Thank you for your patience, as I am sure you can tell I had quite a bit to type about Lucky.
Now as I am sure you can appreciate, we can see anorexia in dogs for a range of reasons. Now I am glad to hear that she has no breathing issues and that its unlikely she has eaten anything that could be causing her GI harm. Though I have to say that her lip licking and grass eating do suggest that underlying nausea is at the root of her situation. And in that case, we'd be most concerned about a possible lingering infection (bacterial, viral, parasites,etc), pancreatitis, inflammatory GI disease (ie IBD), stomach ulcers, or a possible dietary indiscretion.
With all this in mind, we do want to tread with care if she hasn't been eating properly for so long already. Still, I would note some supportive care you can try to see if you can tempt her back to eating for us. To start, I would note that we can try counter nausea with an antacid. Common pet safe options we could use include:
*Pepcid (More Info/Dose @http://www.petplace.com/article/drug-library/library/over-the-counter/famotidine-pepcid)
*Zantac (More Info/Dose @ http://www.petplace.com/article/drug-library/library/over-the-counter/ranitidine-hcl-zantac)
Tagamet (More Info/Dose Here @http://www.petplace.com/article/drug-library/library/over-the-counter/cimetidine-hcl-tagamet)
Whichever you choose, we’d give this 20 minutes before offering food to allow absorption. Of course, do check with her vet before use if she has any known health issues or is on any medications you didn’t mention.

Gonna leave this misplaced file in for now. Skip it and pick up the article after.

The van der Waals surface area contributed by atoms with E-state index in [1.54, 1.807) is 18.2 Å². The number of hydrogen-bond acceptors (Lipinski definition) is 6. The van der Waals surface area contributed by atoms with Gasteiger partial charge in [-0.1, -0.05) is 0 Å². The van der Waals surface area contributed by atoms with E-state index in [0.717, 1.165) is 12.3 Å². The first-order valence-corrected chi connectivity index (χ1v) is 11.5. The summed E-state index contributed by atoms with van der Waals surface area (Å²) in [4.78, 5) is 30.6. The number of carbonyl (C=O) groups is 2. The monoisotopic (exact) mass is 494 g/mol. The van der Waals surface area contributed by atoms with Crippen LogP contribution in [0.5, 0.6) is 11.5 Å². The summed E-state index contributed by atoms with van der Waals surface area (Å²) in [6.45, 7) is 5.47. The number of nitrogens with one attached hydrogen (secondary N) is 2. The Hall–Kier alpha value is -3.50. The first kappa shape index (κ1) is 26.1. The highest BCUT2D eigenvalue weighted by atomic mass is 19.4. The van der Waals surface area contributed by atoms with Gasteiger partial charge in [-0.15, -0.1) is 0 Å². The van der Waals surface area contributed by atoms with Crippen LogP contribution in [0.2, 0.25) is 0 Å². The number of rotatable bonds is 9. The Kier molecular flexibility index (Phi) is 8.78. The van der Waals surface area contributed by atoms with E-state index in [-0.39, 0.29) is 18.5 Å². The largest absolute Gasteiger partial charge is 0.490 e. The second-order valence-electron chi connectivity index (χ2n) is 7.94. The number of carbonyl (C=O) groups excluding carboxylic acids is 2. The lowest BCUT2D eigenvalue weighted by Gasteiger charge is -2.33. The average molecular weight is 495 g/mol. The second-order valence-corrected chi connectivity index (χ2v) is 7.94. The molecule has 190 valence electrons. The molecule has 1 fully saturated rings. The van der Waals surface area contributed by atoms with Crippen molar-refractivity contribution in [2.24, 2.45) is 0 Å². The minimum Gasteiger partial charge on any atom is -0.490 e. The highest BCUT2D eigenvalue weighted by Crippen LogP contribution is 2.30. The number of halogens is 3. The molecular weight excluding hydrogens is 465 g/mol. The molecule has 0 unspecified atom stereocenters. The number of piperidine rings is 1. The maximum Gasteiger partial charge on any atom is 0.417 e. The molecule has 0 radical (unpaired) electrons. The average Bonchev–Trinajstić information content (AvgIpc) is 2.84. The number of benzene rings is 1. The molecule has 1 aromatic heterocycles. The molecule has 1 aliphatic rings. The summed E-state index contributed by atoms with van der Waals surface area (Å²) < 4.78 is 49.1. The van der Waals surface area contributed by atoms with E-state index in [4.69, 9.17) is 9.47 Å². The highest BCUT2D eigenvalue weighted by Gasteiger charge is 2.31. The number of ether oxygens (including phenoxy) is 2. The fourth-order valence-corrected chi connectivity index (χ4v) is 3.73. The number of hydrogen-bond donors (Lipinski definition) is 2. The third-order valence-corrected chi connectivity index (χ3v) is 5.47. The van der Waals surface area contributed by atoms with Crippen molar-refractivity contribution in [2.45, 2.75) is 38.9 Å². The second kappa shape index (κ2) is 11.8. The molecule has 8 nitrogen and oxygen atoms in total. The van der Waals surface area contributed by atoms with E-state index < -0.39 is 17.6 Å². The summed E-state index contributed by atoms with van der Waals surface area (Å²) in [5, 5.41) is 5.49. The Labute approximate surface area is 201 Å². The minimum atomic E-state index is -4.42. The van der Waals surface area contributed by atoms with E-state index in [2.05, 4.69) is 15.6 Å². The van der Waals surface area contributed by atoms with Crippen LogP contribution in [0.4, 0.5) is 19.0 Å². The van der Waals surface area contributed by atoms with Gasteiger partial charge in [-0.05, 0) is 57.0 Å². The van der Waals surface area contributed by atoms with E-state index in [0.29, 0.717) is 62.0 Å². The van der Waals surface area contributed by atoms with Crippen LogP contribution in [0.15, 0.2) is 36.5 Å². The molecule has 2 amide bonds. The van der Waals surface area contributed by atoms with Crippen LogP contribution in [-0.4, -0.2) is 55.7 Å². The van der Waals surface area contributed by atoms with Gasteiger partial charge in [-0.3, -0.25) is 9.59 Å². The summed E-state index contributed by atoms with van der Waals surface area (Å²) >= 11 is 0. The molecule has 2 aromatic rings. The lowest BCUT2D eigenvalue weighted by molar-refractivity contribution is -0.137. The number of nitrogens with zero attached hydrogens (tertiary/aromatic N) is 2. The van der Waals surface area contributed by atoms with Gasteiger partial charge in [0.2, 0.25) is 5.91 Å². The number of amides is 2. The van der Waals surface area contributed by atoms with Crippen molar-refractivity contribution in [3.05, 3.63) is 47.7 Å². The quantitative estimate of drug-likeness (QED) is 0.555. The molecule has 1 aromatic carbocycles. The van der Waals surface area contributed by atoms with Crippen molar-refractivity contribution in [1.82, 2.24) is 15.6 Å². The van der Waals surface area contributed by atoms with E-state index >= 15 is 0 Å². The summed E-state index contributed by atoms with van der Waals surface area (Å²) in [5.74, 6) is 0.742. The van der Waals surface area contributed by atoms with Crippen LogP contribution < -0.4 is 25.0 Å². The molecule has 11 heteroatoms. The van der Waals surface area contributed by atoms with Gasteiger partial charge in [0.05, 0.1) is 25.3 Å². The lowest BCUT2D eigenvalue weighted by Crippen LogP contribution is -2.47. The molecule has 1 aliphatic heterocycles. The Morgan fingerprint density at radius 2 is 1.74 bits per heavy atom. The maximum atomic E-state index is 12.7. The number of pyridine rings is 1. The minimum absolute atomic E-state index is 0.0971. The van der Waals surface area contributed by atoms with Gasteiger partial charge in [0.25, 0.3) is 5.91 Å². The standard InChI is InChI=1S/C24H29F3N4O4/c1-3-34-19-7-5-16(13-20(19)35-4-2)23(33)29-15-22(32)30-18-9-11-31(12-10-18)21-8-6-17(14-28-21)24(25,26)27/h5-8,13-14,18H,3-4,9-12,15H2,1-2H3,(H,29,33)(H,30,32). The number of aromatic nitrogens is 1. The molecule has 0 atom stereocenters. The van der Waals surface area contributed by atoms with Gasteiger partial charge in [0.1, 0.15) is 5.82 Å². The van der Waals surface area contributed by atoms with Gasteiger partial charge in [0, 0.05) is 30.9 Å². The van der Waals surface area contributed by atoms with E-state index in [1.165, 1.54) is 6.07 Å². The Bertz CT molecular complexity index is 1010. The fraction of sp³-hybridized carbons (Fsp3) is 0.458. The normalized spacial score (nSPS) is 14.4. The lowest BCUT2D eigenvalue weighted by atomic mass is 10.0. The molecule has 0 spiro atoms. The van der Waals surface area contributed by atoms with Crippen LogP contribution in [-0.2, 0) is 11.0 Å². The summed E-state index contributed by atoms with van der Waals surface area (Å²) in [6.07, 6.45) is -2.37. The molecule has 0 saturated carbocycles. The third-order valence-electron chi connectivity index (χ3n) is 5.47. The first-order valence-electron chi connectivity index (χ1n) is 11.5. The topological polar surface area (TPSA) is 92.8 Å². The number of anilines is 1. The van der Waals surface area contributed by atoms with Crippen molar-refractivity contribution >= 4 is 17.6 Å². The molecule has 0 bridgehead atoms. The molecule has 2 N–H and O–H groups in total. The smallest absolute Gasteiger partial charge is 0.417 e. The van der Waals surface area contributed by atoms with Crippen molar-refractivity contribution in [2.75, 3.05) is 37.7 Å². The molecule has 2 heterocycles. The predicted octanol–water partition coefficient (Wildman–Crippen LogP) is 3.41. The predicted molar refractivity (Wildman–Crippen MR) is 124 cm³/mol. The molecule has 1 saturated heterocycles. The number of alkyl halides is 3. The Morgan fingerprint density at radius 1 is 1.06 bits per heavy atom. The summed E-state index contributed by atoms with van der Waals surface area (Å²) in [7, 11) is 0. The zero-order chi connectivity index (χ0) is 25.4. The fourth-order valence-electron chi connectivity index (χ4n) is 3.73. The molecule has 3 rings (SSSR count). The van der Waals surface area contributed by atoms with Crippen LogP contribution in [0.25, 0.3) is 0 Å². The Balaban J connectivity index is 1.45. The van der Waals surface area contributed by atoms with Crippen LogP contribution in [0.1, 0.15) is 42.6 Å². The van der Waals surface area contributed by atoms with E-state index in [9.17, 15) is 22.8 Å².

If she is more settled once she has had one of those, we'd then want to tempt her to eat (as I know you have). Favorites are allowed but also try her with a light/easily digestible diet like cooked white rice with boiled chicken, boiled white fish,cottage cheese, scrambled eggs, or meat baby food (as long as its garlic/onion free). There are also OTC vet diets that can be used (ie Hill’s I/D or Royal Canin’s sensitivity) too. The aim of these diets is that it will be better tolerated and absorbed by the compromised gut. Therefore, it should get more nutrients in and result in less GI upset.
If she refuses to be tempted, since she isn't vomiting, we can consider syringe feeding here. To do so, we often use calorie rich diets like Hills A/D or Royal Canin Recovery diet which are OTC at most vets. Or since she is drinking, you could alternatively try a liquid diet like Dogsure or Clinicare. And I would note that in a pinch, we can even offer water down puppy food. And if she isn't keen to eat any on her own, these all can again be used for syringe feeding to get some nutrition into her (and a little does go a long way with these).
Overall, we do have some real concerns for a young dog fasting for this period of time. Still, her subtle signs hint at nausea even without vomiting. Therefore, I would suggest the above supportive care just now to see if we can soothe that tummy and get some nutrition into her. Of course, if she doesn't settle and still refuses despite these, then we'd want to plan to have a check with her vet at that point. They can have a feel of her to make sure nothing is in her stomach that doesn't belong there, rule out fever, or sinister viruses. And depending on their findings, they can use injectable anti-nausea and appetite stimulating medication +/- antibiotics if needed to get her back on track and eating properly for us.
I hope this information is helpful.
If you need any additional information, do not hesitate to ask!
All the best,
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